The owner of Grand Rapids’ oldest bar and an adjacent restaurant is selling the businesses.
After 40 years of ownership, Dan Verhil said today he plans to sell the Cottage Bar and the One Trick Pony Grill and Taproom downtown.
“My most important goal and first order of business is to find a new owner and curator who appreciates the history of these iconic restaurants — someone who will carry on their legacy and honor my longtime and loyal staff,” Verhil said in a statement to employees.
Cottage Bar history
The original restaurant — the Cottage Sandwich Shop — was opened in 1927 by Earl and Marie Coons. After prohibition, the owners obtained the first liquor license in the city and renamed the restaurant The Olde Cottage Bar and Grill.
Peter Varano was the second owner. John Verhil, Dan Verhil’s father, bought the business in 1967. Dan Verhil took over in 1980.
The restaurant draws diverse community groups with regulars including members of the local media, the Gay Men’s Chorus and several choir groups from surrounding churches, Verhil said. It’s also been rumored that in the 1930s, mobster Al Capone frequented the restaurant and sat in a back corner booth facing the door, he said.
The Cottage Bar had a softball team called The Cottage Fries. Lew Chamberlin of the Whitecaps played on the team, and this is where the plan originated to start the Whitecaps.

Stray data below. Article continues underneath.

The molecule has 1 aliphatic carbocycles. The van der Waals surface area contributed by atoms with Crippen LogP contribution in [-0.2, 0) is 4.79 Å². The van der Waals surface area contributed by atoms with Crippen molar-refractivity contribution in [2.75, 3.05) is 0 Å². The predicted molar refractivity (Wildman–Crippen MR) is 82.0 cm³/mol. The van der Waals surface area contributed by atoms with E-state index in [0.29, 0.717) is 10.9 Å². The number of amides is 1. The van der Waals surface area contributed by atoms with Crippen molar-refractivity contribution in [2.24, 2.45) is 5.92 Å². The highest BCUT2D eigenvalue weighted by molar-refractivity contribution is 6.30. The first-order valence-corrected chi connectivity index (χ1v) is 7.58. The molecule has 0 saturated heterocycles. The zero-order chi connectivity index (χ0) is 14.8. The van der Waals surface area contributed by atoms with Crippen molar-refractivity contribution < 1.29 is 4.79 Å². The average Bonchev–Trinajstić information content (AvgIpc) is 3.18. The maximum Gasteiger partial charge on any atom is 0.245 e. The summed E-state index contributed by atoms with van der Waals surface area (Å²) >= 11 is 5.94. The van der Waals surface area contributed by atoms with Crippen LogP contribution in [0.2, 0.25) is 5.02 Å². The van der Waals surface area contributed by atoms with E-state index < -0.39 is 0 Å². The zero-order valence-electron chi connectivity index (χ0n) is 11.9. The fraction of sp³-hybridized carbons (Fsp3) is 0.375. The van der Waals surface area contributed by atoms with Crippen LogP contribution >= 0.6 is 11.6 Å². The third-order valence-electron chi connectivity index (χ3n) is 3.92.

In the 1970s, several cab companies forwarded their calls to Cottage Bar, as that’s where on-duty drivers spent time in between rides. When a call came in, the driver who had the least in his glass had to take the fare, Verhil said.
Verhil started the annual Cottage Bar Chili Cook-off in 1982. In its last year in 2018, 40 cooks participated in the event, which generated over $125,000 for local charities.
Famous guests include President Gerald R. Ford; Sen. Arthur Vandenberg; 60 Minutes Anchor Mike Wallace; musician Dave Brubeck; actors Ed Asner, Michael Keaton and Bruce Weitz; comedians Ruth Buzzi and Howie Mandel; and film director Paul Schrader.
One Trick Pony history
Verhil opened One Trick Pony in 1996 with the idea of creating a venue for local musicians. At 136 E. Fulton St., it’s housed in the oldest continuously occupied building in Grand Rapids.
The restaurant also has hosted its fair share of charitable events.
In the early 2000s, Verhil was a two-time recipient of the Michigan Restaurant Association’s Humanitarian of the Year Award in recognition of the multiple charitable events hosted at both restaurants.
Memorabilia on the walls of the restaurant depicts the lineage of proprietors, books that were written at the Cottage Bar, old bowling shirts and photos from the past.
“As I make this transition, I look forward to visiting with — and thanking — the wonderful colleagues, customers, partners and community members who I have come to know as friends. I trust they will continue to support and enjoy these heritage restaurants long into the future.”